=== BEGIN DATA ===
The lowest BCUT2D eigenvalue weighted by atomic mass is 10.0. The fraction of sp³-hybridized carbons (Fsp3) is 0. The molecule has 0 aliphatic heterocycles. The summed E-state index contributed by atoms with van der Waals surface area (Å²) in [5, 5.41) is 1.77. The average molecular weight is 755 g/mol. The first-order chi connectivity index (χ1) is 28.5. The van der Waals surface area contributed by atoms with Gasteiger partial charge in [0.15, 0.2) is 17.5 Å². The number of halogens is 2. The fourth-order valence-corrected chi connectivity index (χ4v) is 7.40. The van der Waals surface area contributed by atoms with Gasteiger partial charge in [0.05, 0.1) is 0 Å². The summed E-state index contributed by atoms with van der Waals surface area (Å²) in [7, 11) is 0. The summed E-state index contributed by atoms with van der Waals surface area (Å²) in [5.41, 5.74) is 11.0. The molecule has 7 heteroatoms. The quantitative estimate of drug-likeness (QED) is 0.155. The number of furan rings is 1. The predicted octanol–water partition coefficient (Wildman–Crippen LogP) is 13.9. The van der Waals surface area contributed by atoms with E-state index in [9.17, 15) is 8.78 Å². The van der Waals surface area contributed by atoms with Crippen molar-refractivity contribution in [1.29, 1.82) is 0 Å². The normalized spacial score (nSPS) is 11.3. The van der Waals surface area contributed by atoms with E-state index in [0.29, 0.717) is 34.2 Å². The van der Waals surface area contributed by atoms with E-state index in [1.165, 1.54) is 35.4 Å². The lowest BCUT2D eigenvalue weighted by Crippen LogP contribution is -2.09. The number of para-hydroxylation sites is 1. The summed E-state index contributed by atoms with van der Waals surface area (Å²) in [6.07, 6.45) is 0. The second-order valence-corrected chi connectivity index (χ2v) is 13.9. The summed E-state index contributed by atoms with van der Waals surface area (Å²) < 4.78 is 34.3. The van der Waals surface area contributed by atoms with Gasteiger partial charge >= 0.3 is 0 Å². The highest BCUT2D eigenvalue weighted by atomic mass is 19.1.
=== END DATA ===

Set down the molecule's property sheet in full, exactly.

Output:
The lowest BCUT2D eigenvalue weighted by atomic mass is 10.0. The fraction of sp³-hybridized carbons (Fsp3) is 0. The molecule has 0 aliphatic heterocycles. The summed E-state index contributed by atoms with van der Waals surface area (Å²) in [5, 5.41) is 1.77. The average molecular weight is 755 g/mol. The first-order chi connectivity index (χ1) is 28.5. The van der Waals surface area contributed by atoms with Gasteiger partial charge in [0.15, 0.2) is 17.5 Å². The number of halogens is 2. The fourth-order valence-corrected chi connectivity index (χ4v) is 7.40. The van der Waals surface area contributed by atoms with Gasteiger partial charge in [0.05, 0.1) is 0 Å². The summed E-state index contributed by atoms with van der Waals surface area (Å²) in [7, 11) is 0. The summed E-state index contributed by atoms with van der Waals surface area (Å²) in [5.41, 5.74) is 11.0. The molecule has 7 heteroatoms. The quantitative estimate of drug-likeness (QED) is 0.155. The number of furan rings is 1. The predicted octanol–water partition coefficient (Wildman–Crippen LogP) is 13.9. The van der Waals surface area contributed by atoms with E-state index in [9.17, 15) is 8.78 Å². The van der Waals surface area contributed by atoms with Crippen molar-refractivity contribution in [1.29, 1.82) is 0 Å². The normalized spacial score (nSPS) is 11.3. The van der Waals surface area contributed by atoms with E-state index in [0.29, 0.717) is 34.2 Å². The van der Waals surface area contributed by atoms with E-state index in [1.165, 1.54) is 35.4 Å². The lowest BCUT2D eigenvalue weighted by Crippen LogP contribution is -2.09. The number of para-hydroxylation sites is 1. The summed E-state index contributed by atoms with van der Waals surface area (Å²) in [6.07, 6.45) is 0. The second-order valence-corrected chi connectivity index (χ2v) is 13.9. The summed E-state index contributed by atoms with van der Waals surface area (Å²) < 4.78 is 34.3. The van der Waals surface area contributed by atoms with Gasteiger partial charge >= 0.3 is 0 Å². The highest BCUT2D eigenvalue weighted by atomic mass is 19.1.